New Approach PAC
$1,900,000
National legalization political advocacy group
Service Employees International Union (SEIU)
$100,000
National labor union
Marijuana Policy Project
$50,230
National legalization organization
Ghost Management
$25,000
Owner of Weedmaps
Trust for Public Land
$1,450
In-kind donation from public land conservation group
Top donors against legalization (Initiatives 190 & 118)
Name
Amount
Notes
Montana Family Foundation
$30,000
Conservative political advocacy group
Montana Contractors Association
$25,000
Trade group
Steve Zabawa
$15,000
Billings car dealer, longtime legalization opponent
Rich Friedel
$5,000
Owner of a drug monitoring company with state contracts tied to marijuana criminalization
Scott Paulsen
$2,000
Montana Auto Dealers Association
$1,000
Trade group
New Jersey
Donations to the campaign for Question 1, New Jersey’s adult-use cannabis legalization measure, total up to around $575,000.
Heading up the donor list is the Scott’s Company, maker of Scott’s Miracle-Gro, which gave $100,000 to the Question 1 campaign and another $700,000 to a PAC that supports Question 1, the Building Stronger Communities Action Fund.
The ACLU of New Jersey gave $250,000 plus $73,000 in in-kind services, while Drug Policy Action gave $25,000.
A recently registered opposition group, Don’t Let New Jersey Go To Pot, has raised roughly $9,000 so far, including $500 from Julie Schauer, one of 2016’s major donors against legalization.
New Jersey campaign donors
Top donors for legalization (Question 1)
Name
Amount
Notes
The Scotts Company
$800,000
Maker of Scotts Miracle-Gro
ACLU of New Jersey
$323,000
Local division of national civil liberties group
Weedmaps
$91,000
Pashman Stein Walder Hayden
$22,900
Leading cannabis law firm in New Jersey
Compassionate Care Research Institute
$10,000
Newark cannabis dispensary company
Zach Lehrhoff
$500
Musician; bass & vocals in the Ex Models
Top donors against legalization (Question 1)
Name
Amount
Notes
Melissa Tasse
$5,000
CEO and founder of the Honey Bee Foundation, a nonprofit fighting teen substance abuse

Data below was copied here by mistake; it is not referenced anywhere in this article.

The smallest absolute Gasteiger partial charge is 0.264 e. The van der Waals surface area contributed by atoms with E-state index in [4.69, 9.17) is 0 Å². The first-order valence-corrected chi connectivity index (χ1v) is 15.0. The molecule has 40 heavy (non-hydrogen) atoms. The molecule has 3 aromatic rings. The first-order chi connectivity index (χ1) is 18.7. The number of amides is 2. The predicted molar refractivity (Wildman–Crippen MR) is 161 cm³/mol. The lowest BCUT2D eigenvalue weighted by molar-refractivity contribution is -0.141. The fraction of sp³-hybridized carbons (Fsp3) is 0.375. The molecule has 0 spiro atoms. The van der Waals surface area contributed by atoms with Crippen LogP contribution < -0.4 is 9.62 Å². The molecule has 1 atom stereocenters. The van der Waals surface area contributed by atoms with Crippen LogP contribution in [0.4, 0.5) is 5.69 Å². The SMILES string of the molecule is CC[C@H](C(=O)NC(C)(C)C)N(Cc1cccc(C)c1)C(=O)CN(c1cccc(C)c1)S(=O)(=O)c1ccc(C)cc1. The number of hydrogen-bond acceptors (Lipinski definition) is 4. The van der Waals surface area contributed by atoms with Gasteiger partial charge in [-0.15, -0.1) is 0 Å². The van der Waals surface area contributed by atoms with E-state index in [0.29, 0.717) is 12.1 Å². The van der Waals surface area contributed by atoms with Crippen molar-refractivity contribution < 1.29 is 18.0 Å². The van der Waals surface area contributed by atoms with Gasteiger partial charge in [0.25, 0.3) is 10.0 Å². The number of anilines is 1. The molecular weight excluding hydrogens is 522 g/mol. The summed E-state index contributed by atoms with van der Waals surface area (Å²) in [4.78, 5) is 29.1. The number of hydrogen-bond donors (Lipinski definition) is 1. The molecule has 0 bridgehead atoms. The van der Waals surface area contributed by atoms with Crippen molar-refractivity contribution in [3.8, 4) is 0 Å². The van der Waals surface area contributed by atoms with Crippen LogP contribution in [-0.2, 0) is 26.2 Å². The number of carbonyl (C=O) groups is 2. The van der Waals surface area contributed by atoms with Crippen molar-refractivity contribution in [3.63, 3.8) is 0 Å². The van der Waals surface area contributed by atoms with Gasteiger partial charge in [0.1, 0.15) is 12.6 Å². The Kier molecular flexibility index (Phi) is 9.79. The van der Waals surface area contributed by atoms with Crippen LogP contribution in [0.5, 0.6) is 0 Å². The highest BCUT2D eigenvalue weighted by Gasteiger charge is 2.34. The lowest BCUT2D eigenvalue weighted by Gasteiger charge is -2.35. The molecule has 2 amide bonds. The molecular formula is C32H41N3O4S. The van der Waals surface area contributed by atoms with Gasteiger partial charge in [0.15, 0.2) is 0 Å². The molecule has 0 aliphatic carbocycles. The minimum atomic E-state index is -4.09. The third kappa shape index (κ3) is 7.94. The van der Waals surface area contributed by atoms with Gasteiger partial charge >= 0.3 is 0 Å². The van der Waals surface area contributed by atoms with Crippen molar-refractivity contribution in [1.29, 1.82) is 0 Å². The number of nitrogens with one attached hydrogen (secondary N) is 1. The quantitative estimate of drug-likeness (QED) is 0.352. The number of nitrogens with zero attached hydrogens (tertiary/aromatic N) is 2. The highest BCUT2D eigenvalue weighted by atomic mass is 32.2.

Donna Tomlinson
$1,000
Julie Schauer
$500
Major 2016 anti-legalization donor, Virginia-based arts philanthropist
Oregon
Oregon’s two novel legalization measures—Measure 109 would legalize the regulated medical use of psilocybin, while Measure 110 would decriminalize all drugs and revamp the state’s drug recovery services system—has two national groups topping the donation list.
The New Approach PAC, which funded many past successful cannabis legalization campaigns, has put more than $2.5 million behind Measure 109.
Meanwhile, Drug Policy Action, the political campaign arm of the Drug Policy Alliance (they’re legally separate and must comply with federal campaign finance laws), has kicked in $3.4 million to the Measure 110 cause.
Measure 110 recently received a high-profile $500,000 from the Chan Zuckerberg Initiative, the foundation founded and run by pediatrician Priscilla Chan and her husband, Facebook founder Mark Zuckerberg.
Measure 109 has no registered opposition group. Measure 110’s opponents, No on Measure 110, have raised a small amount of money. Their primary benefactor, lawyer James O’Rourke, has loaned them $40,000. ActionPAC, a campaign money-bundling fund run by political strategy firm Third Century Solutions, based in Lake Oswego, OR, has given the campaign $8,000.